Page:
MASERU — The Ministry of Justice plans to bar lawyers from the planned small claims court in a bid to simplify procedures and improve the court’s effectiveness.
Chief Magistrate Molefi Makara told a workshop on civil legal reform held in Maseru on Tuesday that the new small claims procedure would be quicker and less costly.
Makara told the workshop that, under the new small claims procedures, an individual will be free to approach the court without legal representation.
“In this procedure an ordinary person can approach the court. We do not allow the lawyers in this simplified regime,” Makara said.
Makara said the new small claims procedure would be introduced to deal with the merits of the claim rather than deciding cases on technicalities.
“The emphasis is on substance justice not technical justice.
“This issue of throwing people out of court on the basis of a technicality has brought our justice system into disrepute because at the end the litigants’ rights remain violated,” Makara said.
Makara said the issue of allowing lawyers to step in where technical issues arose would be considered when making the final draft of the small claims law.
However, lawyers who spoke to the Lesotho Times criticised the new procedure saying it denies litigants their right to legal representation.
The lawyers said the proposed procedure violated individuals’ constitutional rights.
Prominent lawyer Advocate Moroesi Tau-Thabane said lawyers should be allowed to step in where matters of law arose during proceedings.
“I am not against the new small claims procedure but I am saying there should be room for lawyers to step in where technicalities arise,” Tau-Thabane said.
The judiciary under the Civil Legal Reform Project is planning to introduce the new small claims procedure in the Maseru magistrate’s courts to deal with the huge backlog in the small claims court.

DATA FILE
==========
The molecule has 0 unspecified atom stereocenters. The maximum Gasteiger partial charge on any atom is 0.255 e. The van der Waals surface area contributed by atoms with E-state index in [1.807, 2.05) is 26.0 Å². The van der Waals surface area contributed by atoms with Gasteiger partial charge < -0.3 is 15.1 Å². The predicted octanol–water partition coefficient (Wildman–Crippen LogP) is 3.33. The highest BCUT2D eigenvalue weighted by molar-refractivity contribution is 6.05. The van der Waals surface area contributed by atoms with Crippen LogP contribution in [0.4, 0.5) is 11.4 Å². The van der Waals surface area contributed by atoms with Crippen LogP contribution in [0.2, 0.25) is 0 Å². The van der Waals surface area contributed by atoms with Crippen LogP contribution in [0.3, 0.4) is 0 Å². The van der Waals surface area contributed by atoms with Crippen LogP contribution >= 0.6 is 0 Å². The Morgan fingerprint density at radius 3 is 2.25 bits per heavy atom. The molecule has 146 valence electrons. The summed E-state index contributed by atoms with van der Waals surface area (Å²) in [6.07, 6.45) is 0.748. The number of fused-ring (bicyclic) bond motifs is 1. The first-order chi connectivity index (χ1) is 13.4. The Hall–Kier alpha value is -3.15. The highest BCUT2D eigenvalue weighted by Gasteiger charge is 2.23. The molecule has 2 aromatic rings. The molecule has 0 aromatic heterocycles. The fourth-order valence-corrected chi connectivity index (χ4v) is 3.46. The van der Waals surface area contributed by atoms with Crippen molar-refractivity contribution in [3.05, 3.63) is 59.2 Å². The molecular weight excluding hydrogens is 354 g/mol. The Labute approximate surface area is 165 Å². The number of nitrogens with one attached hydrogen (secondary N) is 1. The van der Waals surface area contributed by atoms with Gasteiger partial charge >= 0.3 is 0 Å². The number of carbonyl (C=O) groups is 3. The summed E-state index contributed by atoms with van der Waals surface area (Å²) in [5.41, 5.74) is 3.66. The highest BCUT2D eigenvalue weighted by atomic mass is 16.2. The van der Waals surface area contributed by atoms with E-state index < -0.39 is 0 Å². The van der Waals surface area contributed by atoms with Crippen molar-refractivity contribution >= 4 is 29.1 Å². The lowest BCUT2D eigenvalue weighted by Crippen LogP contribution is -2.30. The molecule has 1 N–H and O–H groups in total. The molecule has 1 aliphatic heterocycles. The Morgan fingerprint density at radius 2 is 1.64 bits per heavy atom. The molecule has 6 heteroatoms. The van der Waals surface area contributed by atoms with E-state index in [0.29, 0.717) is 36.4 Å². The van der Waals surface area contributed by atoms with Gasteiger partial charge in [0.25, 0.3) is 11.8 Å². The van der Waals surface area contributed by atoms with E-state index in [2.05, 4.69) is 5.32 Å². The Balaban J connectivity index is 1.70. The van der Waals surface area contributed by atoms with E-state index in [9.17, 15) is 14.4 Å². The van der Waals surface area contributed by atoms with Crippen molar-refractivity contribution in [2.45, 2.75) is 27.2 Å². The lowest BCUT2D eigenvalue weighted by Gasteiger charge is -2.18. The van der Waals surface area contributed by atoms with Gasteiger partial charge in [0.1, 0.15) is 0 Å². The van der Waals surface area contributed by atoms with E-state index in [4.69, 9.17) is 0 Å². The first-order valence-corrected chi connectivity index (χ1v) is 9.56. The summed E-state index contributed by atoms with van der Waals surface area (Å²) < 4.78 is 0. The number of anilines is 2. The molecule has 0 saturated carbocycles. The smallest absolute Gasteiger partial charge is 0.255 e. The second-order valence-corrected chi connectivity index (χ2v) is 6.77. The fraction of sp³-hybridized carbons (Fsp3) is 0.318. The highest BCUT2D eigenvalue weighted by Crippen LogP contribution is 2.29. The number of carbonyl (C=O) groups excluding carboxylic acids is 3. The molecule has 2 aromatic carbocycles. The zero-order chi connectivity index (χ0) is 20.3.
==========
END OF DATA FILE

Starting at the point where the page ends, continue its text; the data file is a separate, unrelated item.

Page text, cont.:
The small claims court will deal with claims of not more than M10 000.
The new small claims procedure will bar lawyers from representing litigants in disputes.
The Ministry of Justice says this will make the process of resolving small disputes faster and less technical.
But concerned lawyers said unless the rules provide for legal representation some of the litigants would be prejudiced.
The High Court also seeks to introduce the court-annexed mediation procedure as a way to address the delays in dealing with civil cases.
The court-annexed mediation is a process where conflicting parties meet with a mediator appointed by the court to reach a settlement out of court.
A consultant in the Civil Legal Reform Project, Dr Samson Sempasa, on Tuesday said the mediation process will help conflicting parties to identify areas of agreement and generate options for a mutually agreeable resolution.
Sempasa said the mediation process is an informal session where parties present their cases for purposes of reaching an agreement with the assistance of a mediator.
“These are informal sessions which typically begin with presentation of each side’s view of the case, through their counsel or by the clients themselves,” Sempasa said.
High Court Judge Semapo Peete said the court-annexed mediation could be useful in resolving political cases which are often taken to court unnecessarily.
“I think political cases should be referred for court-annexed mediation because these are cases where conflicting parties can sit and resolve their problems.
“Annexing mediation to the court will make it easy to resolve these matters,” Justice Peete said.
It was not possible to establish when the Ministry of Justice plans to implement these changes.
Committees set up under the Civil Legal Reform Project are still in the process of drafting the rules for the new procedures.